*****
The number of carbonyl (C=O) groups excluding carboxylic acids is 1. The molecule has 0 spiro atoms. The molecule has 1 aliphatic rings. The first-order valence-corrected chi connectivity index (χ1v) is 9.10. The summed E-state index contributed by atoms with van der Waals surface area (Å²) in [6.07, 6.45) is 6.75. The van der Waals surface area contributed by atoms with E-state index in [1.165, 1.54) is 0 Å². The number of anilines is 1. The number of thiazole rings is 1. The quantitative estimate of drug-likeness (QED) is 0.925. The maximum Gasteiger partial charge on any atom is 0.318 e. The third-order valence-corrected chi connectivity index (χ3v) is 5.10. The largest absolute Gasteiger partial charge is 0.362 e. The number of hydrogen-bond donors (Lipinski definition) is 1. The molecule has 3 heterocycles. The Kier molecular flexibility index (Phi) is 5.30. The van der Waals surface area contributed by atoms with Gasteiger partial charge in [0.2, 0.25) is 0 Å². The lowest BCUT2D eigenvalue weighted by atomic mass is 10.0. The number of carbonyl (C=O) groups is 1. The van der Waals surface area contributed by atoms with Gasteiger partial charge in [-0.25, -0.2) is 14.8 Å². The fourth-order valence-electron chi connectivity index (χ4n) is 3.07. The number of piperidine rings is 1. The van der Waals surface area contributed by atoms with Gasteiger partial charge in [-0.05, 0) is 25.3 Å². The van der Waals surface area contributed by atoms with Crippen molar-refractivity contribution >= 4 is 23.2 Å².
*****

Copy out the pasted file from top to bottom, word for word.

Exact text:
The number of carbonyl (C=O) groups excluding carboxylic acids is 1. The molecule has 0 spiro atoms. The molecule has 1 aliphatic rings. The first-order valence-corrected chi connectivity index (χ1v) is 9.10. The summed E-state index contributed by atoms with van der Waals surface area (Å²) in [6.07, 6.45) is 6.75. The van der Waals surface area contributed by atoms with E-state index in [1.165, 1.54) is 0 Å². The number of anilines is 1. The number of thiazole rings is 1. The quantitative estimate of drug-likeness (QED) is 0.925. The maximum Gasteiger partial charge on any atom is 0.318 e. The third-order valence-corrected chi connectivity index (χ3v) is 5.10. The largest absolute Gasteiger partial charge is 0.362 e. The number of hydrogen-bond donors (Lipinski definition) is 1. The molecule has 3 heterocycles. The Kier molecular flexibility index (Phi) is 5.30. The van der Waals surface area contributed by atoms with Gasteiger partial charge in [0.2, 0.25) is 0 Å². The lowest BCUT2D eigenvalue weighted by atomic mass is 10.0. The number of carbonyl (C=O) groups is 1. The van der Waals surface area contributed by atoms with Gasteiger partial charge in [-0.25, -0.2) is 14.8 Å². The fourth-order valence-electron chi connectivity index (χ4n) is 3.07. The number of piperidine rings is 1. The van der Waals surface area contributed by atoms with Gasteiger partial charge in [-0.05, 0) is 25.3 Å². The van der Waals surface area contributed by atoms with Crippen molar-refractivity contribution >= 4 is 23.2 Å².